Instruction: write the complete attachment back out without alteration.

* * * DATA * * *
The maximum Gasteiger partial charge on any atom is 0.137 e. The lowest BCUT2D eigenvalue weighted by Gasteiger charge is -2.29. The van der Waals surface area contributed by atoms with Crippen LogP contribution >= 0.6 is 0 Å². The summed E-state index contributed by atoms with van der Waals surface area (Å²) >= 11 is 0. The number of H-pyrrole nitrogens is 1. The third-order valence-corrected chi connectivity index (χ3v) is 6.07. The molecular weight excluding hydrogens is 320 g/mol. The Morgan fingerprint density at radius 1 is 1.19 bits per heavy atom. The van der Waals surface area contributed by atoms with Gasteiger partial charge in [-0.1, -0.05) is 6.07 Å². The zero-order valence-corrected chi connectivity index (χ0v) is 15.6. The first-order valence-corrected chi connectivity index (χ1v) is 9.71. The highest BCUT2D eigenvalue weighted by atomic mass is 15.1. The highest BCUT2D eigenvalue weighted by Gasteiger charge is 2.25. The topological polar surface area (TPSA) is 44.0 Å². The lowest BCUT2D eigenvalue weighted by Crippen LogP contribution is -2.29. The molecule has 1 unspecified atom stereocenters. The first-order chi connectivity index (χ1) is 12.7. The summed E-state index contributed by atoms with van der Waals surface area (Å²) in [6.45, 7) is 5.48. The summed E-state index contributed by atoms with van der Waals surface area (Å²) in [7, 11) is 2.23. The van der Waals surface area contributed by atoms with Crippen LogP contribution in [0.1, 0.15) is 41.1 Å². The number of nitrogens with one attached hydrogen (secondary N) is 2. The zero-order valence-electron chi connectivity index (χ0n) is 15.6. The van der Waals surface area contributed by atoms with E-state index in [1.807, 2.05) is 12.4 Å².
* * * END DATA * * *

The maximum Gasteiger partial charge on any atom is 0.137 e. The lowest BCUT2D eigenvalue weighted by Gasteiger charge is -2.29. The van der Waals surface area contributed by atoms with Crippen LogP contribution >= 0.6 is 0 Å². The summed E-state index contributed by atoms with van der Waals surface area (Å²) >= 11 is 0. The number of H-pyrrole nitrogens is 1. The third-order valence-corrected chi connectivity index (χ3v) is 6.07. The molecular weight excluding hydrogens is 320 g/mol. The Morgan fingerprint density at radius 1 is 1.19 bits per heavy atom. The van der Waals surface area contributed by atoms with Gasteiger partial charge in [-0.1, -0.05) is 6.07 Å². The zero-order valence-corrected chi connectivity index (χ0v) is 15.6. The first-order valence-corrected chi connectivity index (χ1v) is 9.71. The highest BCUT2D eigenvalue weighted by atomic mass is 15.1. The highest BCUT2D eigenvalue weighted by Gasteiger charge is 2.25. The topological polar surface area (TPSA) is 44.0 Å². The lowest BCUT2D eigenvalue weighted by Crippen LogP contribution is -2.29. The molecule has 1 unspecified atom stereocenters. The first-order chi connectivity index (χ1) is 12.7. The summed E-state index contributed by atoms with van der Waals surface area (Å²) in [6.45, 7) is 5.48. The summed E-state index contributed by atoms with van der Waals surface area (Å²) in [7, 11) is 2.23. The van der Waals surface area contributed by atoms with Crippen LogP contribution in [0.1, 0.15) is 41.1 Å². The number of nitrogens with one attached hydrogen (secondary N) is 2. The zero-order valence-electron chi connectivity index (χ0n) is 15.6. The van der Waals surface area contributed by atoms with E-state index in [1.807, 2.05) is 12.4 Å².